As per a corporate statement, Emil Frey, one of Europe’s largest auto dealers, was targeted by ransomware last month. On February 1, the Swiss company was added to the list of Hive ransomware victims, confirming that they had been targeted in January.
“We have restored and restarted our commercial activity already days after the incident on January 11, 2022,” a spokesperson stated, declining to comment further on whether or not customer data was accessed.
Due to a range of automobile-related businesses, the company, which employs roughly 3,000 people, achieved $3.29 billion in revenues in 2020. Based on income and the total number of vehicles for sale, it was declared Europe’s top auto dealership.
Before referring victims to a URL to the group’s “sales department” that can be accessed using a TOR browser, the FBI advisory outlines how the ransomware corrupts devices and backups. The URL connects victims to a live chat with the perpetrators, but the FBI reports that some victims have been phoned by the attackers demanding money.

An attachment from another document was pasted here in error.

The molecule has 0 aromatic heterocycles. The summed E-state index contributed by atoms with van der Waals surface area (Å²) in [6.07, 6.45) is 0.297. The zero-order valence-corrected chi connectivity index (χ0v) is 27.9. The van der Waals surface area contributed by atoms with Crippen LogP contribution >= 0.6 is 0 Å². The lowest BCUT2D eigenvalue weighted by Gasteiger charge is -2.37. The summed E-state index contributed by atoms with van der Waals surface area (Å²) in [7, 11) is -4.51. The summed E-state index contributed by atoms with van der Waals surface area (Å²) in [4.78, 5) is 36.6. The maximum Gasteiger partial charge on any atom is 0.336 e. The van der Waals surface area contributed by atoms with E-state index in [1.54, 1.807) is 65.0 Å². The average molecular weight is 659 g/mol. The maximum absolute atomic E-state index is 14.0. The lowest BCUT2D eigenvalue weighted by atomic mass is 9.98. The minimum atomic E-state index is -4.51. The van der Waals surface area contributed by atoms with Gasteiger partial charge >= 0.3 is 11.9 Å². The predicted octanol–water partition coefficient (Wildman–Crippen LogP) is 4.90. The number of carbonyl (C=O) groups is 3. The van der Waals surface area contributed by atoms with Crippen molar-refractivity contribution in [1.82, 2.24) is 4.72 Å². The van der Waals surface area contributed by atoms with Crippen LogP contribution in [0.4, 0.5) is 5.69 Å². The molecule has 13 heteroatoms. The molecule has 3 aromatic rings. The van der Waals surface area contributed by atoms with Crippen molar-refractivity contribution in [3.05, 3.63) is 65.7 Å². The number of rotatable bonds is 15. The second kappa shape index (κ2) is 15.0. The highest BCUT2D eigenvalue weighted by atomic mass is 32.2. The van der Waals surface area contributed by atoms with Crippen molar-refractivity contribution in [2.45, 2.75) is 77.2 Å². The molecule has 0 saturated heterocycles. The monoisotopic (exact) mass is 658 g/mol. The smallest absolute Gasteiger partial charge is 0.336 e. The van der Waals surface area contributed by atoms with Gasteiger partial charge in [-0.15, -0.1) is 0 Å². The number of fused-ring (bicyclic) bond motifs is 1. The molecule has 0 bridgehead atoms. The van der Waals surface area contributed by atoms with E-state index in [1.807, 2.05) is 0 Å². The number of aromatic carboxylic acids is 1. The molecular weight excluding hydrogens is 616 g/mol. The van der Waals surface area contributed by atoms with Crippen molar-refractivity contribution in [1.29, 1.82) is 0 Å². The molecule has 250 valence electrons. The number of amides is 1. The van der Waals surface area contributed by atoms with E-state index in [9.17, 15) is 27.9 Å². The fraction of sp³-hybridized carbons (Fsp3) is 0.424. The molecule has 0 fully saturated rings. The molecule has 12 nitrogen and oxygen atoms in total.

The majority of victims have a 2-6-day payment deadline. However, some have been able to extend their deadlines through negotiation.
The Federal Bureau of Investigation (FBI), Cybersecurity and Infrastructure Security Agency (CISA), and the National Security Agency (NSA), as well as the National Cyber Security Centre (NCSC) in the United Kingdom and the Australian Cyber Security Centre (ACSC), issued a warning on Wednesday, indicating that a global surge of more sophisticated ransomware attacks presents a danger to crucial infrastructure and companies.
“We live at a time when every government, every business, every person must focus on the threat of ransomware and take action to mitigate the risk of becoming a victim,” stated CISA Director Jen Easterly.